Monday, February 05, 2007
In a previous post, I said I would feature both Cameroon and West Virginia. Well, I fell behind in my West Virginia books, and I'm not quite ready to do a review. Look for West Virginia books next Monday. We have some great books set in WV, so it will be a fun review.
As I write this, it's a little after 5 PM in Yaounde (capital of Cameroon), and it's a very warm 86 degrees. Humidity is 66%.
Cameroon is diverse in its people and its terrain; there are approximately 200 ethnic groups and 54 languages identified in the country. Cameroon is diverse in religion as well; 45% of the people practice traditional African religions, 35% are Christians, and 20% are Muslims. Mountains are in the west, grasslands in the north, and tropical lowlands are in the south.
(Source: Our wonderful World Book database)
We have two picture books set in Cameroon:
The Village of Round and Square Houses by Ann Grifalconi
The Fortune Tellers by Lloyd Alexander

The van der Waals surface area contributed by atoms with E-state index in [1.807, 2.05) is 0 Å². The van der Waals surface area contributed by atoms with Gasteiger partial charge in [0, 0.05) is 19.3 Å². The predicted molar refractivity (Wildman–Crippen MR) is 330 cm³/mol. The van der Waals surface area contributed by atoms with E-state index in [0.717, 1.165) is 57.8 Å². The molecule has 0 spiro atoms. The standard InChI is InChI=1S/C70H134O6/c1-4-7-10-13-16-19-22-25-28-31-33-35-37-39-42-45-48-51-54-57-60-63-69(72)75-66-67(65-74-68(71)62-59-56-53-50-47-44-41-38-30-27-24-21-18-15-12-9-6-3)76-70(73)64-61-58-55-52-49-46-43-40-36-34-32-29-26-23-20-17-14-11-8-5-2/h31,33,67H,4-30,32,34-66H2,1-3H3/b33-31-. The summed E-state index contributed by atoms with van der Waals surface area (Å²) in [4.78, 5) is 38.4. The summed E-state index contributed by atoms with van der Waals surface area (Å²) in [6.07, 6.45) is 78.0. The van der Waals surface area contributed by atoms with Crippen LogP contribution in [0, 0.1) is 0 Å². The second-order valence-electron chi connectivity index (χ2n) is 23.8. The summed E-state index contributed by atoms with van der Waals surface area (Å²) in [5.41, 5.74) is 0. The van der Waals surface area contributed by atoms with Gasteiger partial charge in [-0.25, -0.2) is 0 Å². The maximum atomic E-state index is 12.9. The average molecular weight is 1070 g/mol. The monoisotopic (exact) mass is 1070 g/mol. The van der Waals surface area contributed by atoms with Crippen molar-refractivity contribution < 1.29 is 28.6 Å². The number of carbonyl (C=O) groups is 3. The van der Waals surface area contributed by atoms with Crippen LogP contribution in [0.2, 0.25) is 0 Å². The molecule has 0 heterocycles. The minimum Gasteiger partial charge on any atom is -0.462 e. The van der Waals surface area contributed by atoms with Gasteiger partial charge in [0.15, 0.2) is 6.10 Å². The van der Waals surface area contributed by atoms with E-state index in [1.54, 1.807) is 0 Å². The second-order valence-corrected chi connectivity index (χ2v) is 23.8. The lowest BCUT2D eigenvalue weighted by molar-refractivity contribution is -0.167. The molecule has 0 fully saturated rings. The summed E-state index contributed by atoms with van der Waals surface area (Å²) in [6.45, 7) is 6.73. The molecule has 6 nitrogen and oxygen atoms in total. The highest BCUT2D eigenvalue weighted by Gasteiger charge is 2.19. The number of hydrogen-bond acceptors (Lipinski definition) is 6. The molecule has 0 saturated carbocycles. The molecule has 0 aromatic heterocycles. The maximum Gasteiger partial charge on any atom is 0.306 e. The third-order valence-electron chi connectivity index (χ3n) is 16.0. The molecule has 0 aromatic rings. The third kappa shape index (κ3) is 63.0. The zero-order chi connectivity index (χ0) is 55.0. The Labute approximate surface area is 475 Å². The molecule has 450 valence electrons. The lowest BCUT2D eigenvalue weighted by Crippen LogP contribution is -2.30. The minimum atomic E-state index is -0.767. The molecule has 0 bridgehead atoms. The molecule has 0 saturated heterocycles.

When you grow up in a village where men live in square houses and the women live in round houses, you don't think there is anything unique or strange to it. Until you get old enough to explore on your own and see other places, you don't question it.
Our unnamed narrator, apparently looking back on her childhood, is ready to tell us the story of her childhood in this unusual village, and why the women live in round houses and the men in square houses.
Told masterfully through vivid narration and illustration both by Ann Grifalconi, The Village of Round and Square Houses is a story centered around community, repect of elders, and rebirth after tragedy. It lends itself perfectly for a read aloud.
The Fortune Tellers is also a great read aloud told with great humor that will be appreciated by many elementary age schoolchildren. It's the story of a young carpenter who visits a fortune teller, hoping to hear fabulous fortunes.
Through a case of mistaken identity, the young, honest, and handsome carpenter receives some very good fortune. There's a very subtle and funny message about the business of fortune telling, but it isn't too obvious and didactic.
Next week: West Virginia, including books by Phyllis Reynolds Naylor, Cynthia Ryland, and Laurence Yep. Fabulous books.